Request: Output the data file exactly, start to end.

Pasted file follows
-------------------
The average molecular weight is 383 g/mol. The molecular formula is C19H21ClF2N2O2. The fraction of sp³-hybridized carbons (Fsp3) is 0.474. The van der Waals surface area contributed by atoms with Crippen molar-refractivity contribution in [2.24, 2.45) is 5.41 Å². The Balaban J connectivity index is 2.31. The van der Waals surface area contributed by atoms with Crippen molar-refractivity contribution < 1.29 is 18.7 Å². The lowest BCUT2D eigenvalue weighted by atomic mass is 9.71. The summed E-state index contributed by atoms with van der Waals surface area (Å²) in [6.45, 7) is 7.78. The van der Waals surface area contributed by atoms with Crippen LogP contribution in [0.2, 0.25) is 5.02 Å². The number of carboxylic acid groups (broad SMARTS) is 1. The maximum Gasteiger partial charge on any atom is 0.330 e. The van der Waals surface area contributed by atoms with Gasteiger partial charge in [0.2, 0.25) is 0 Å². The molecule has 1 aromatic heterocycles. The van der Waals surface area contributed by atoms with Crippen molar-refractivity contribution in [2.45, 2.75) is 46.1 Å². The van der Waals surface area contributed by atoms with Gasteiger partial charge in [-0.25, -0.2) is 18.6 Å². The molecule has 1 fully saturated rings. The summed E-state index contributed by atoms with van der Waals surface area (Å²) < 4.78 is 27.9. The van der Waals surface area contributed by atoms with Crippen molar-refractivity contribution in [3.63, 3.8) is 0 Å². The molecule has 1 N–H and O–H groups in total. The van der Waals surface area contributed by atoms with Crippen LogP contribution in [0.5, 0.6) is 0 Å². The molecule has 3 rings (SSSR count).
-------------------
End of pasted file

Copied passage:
The average molecular weight is 383 g/mol. The molecular formula is C19H21ClF2N2O2. The fraction of sp³-hybridized carbons (Fsp3) is 0.474. The van der Waals surface area contributed by atoms with Crippen molar-refractivity contribution in [2.24, 2.45) is 5.41 Å². The Balaban J connectivity index is 2.31. The van der Waals surface area contributed by atoms with Crippen molar-refractivity contribution < 1.29 is 18.7 Å². The lowest BCUT2D eigenvalue weighted by atomic mass is 9.71. The summed E-state index contributed by atoms with van der Waals surface area (Å²) in [6.45, 7) is 7.78. The van der Waals surface area contributed by atoms with Crippen LogP contribution in [0.2, 0.25) is 5.02 Å². The number of carboxylic acid groups (broad SMARTS) is 1. The maximum Gasteiger partial charge on any atom is 0.330 e. The van der Waals surface area contributed by atoms with Gasteiger partial charge in [0.2, 0.25) is 0 Å². The molecule has 1 aromatic heterocycles. The van der Waals surface area contributed by atoms with Crippen molar-refractivity contribution in [2.45, 2.75) is 46.1 Å². The van der Waals surface area contributed by atoms with Gasteiger partial charge in [-0.25, -0.2) is 18.6 Å². The molecule has 1 fully saturated rings. The summed E-state index contributed by atoms with van der Waals surface area (Å²) < 4.78 is 27.9. The van der Waals surface area contributed by atoms with Crippen molar-refractivity contribution in [3.63, 3.8) is 0 Å². The molecule has 1 N–H and O–H groups in total. The van der Waals surface area contributed by atoms with Crippen LogP contribution in [0.5, 0.6) is 0 Å². The molecule has 3 rings (SSSR count).